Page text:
Friday, September 16, 2016

An Age of Atheists That Ignores Secular Religion

I have been over to Third Place Books a couple of times to look at Peter Watson's Age of Atheists. According to the publisher blurb on Amazon:
In 1882, Friedrich Nietzche declared that “God is dead” and ever since tens of thousands of brilliant, courageous, thoughtful individuals have devoted their creative energies to devising ways to live without God with self-reliance, invention, hope, wit, and enthusiasm. Now, for the first time, their story is revealed...

[It] sweeps up William James and the pragmatists; Sigmund Freud and psychoanalysis; Pablo Picasso, James Joyce, and Albert Camus; the poets of World War One and the novelists of World War Two; scientists, from Albert Einstein to Stephen Hawking; and the rise of the new Atheists—Dawkins, Harris, and Hitchens.
So I decided not to buy it.

Because the issue of the Age of Atheists, to me, is the question of the secular religious movements that have swept the globe like nothing else in history.

I mean, seriously. Sixty years after the publication of The Communist Manifesto Russia determined to try it, and 100 years after the Manifesto China tried it out, and India kinda, sorta tried it out.

When has there ever been an intellectual, or religious, or political movement that conquered the two most populous nations on the earth within a century?

Look, I am sure it is great fun to check out Picasso, Freud, Joyce, and even the second tier chaps like Dawkins and Harris and their courageousness. As if. As if they weren't boosted and celebrated in all the right places.

I've just finished a harrowing book about the youth of a believer, a believer in the secular religion of socialism. Child of the Revolution is the memoir of Wolfgang Leonhard, the son of a communist activist who fled Nazi Germany in 1935. This kid got the full indoctrination treatment at special schools, and he became enough of a true believer in the Marxist-Leninist theoretical system to become a member of the "Ulbricht Group" that followed the Red Army into eastern Germany and set up the communist East German state.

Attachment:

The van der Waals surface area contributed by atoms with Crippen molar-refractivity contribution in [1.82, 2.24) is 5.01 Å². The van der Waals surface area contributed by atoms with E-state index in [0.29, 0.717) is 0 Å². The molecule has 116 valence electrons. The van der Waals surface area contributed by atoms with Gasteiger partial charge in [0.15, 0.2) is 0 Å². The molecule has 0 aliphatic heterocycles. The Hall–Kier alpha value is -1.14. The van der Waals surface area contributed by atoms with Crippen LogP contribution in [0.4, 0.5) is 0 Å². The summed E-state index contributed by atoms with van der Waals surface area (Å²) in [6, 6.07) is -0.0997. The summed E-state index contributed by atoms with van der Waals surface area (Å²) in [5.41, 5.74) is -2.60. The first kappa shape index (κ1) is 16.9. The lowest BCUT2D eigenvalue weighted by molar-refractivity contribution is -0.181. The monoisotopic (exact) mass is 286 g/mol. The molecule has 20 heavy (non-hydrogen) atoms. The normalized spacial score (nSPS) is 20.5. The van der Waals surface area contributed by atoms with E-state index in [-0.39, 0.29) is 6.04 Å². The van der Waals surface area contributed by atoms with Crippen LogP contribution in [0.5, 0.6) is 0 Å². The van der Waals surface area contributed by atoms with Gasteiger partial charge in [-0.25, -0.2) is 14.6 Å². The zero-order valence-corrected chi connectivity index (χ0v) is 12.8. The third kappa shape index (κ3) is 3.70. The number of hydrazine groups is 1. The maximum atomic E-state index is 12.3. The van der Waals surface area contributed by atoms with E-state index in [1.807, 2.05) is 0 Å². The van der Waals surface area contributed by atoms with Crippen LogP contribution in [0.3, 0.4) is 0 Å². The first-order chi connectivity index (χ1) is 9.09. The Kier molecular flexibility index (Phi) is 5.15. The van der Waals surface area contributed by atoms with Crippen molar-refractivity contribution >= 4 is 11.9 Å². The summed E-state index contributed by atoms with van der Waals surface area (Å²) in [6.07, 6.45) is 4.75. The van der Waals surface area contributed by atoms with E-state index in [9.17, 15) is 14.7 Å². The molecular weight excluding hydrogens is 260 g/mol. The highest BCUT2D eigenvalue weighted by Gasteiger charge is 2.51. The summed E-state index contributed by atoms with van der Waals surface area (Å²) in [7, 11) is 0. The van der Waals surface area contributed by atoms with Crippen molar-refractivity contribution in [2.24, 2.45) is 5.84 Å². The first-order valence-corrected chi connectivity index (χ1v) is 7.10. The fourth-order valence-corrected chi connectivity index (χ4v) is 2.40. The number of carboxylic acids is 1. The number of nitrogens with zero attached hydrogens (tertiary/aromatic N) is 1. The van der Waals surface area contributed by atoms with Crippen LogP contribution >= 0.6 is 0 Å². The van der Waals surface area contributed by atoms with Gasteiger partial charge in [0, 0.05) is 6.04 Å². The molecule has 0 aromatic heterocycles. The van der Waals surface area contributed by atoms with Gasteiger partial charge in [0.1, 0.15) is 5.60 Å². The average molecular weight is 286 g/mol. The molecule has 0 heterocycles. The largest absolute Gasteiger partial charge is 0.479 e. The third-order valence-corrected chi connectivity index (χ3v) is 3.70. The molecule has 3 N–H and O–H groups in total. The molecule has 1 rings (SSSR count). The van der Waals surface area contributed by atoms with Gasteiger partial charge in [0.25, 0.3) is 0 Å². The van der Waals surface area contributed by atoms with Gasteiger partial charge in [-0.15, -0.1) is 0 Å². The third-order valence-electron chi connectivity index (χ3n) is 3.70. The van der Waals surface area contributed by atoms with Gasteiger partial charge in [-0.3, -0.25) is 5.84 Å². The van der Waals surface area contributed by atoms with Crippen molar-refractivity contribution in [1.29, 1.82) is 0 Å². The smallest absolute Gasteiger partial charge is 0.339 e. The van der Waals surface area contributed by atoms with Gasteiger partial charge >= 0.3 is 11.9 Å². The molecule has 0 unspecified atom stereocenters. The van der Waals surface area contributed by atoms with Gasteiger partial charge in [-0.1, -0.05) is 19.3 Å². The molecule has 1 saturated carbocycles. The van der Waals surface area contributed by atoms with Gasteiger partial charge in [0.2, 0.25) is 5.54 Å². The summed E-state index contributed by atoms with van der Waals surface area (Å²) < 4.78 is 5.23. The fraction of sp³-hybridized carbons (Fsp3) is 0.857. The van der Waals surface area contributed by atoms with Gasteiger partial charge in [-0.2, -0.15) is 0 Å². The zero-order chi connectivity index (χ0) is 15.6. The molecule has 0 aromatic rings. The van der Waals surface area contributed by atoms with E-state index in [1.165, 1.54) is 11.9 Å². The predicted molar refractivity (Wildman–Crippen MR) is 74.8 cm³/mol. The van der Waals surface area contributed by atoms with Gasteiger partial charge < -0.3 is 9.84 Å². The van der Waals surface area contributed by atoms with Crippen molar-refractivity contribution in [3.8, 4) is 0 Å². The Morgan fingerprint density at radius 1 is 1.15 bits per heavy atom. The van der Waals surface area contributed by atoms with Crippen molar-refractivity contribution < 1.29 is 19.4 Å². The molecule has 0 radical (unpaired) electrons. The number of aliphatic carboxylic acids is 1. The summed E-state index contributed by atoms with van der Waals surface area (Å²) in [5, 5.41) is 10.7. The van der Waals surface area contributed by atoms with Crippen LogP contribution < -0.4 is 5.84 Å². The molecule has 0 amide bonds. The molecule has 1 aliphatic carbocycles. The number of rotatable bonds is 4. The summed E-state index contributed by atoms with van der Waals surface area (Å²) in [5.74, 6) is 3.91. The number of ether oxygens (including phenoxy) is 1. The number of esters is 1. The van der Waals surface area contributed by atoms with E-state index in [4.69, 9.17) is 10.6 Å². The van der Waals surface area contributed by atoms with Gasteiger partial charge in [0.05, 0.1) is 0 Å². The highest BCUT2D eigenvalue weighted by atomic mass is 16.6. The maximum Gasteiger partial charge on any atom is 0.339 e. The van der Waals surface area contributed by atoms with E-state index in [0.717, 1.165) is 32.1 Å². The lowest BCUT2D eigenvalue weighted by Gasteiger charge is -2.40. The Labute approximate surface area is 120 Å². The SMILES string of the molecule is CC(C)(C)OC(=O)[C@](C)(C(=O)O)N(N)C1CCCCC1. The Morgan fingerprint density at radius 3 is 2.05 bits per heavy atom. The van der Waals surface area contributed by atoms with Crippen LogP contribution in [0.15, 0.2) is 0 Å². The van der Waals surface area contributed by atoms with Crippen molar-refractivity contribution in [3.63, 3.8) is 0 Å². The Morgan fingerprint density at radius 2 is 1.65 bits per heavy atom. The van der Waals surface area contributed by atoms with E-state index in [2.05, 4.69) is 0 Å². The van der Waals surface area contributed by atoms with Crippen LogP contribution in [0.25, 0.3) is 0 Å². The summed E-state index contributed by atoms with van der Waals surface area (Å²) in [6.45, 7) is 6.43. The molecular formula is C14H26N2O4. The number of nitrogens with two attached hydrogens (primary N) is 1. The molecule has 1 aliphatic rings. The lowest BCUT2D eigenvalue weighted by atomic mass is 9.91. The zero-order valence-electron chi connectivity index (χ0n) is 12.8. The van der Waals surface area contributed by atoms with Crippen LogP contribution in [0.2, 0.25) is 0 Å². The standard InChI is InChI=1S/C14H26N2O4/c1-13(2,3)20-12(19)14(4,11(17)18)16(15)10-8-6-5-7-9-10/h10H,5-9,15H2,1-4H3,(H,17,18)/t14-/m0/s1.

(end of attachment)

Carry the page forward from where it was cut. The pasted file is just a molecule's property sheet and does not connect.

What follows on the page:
Yes, but what about freedom? To Leonhard, the west had no idea.
For us freedom meant insight into historical necessity. We were free because we were the only ones who possessed this insight on the basis of scientific theory[.]
The point is that for Leonhard and for many like him, ten years of the study of Marxism-Leninism provided him with a complete answer to life, the universe, and everything. He was appalled by the brutality of Stalinism but continued to believe in Marx's idea of every people finding its own independent way to socialism. But socialism was truth and truth socialism.

I have written that one aspect of this new secular religion is that today every well-born youth, male or female, wants to get into "activism," to do something for social justice. And that such activism gives meaning to their lives. You know, just like religion.

I want to read more about this, and understand it more. Because one thing I believe, that British social scientist Steve Bruce is wrong when he says in God is Dead that secularization means that "shared ideas are no longer as persuasive as they once were" and "a long-term decline in the power, popularity and prestige of religious beliefs and rituals."

Hum. If you confine "religious beliefs" to belief in God, I agree. But that misses the point completely. The question is, if God dies, then what takes His place. The answer is pretty obvious: transcendental religion gets replaced by secular religion that replaces a god-based religion with a secular religion that satisfies all the needs of what Nicholas Wade calls The Faith Instinct without actually enthroning a god in heaven.

And I want to know more about how this works.

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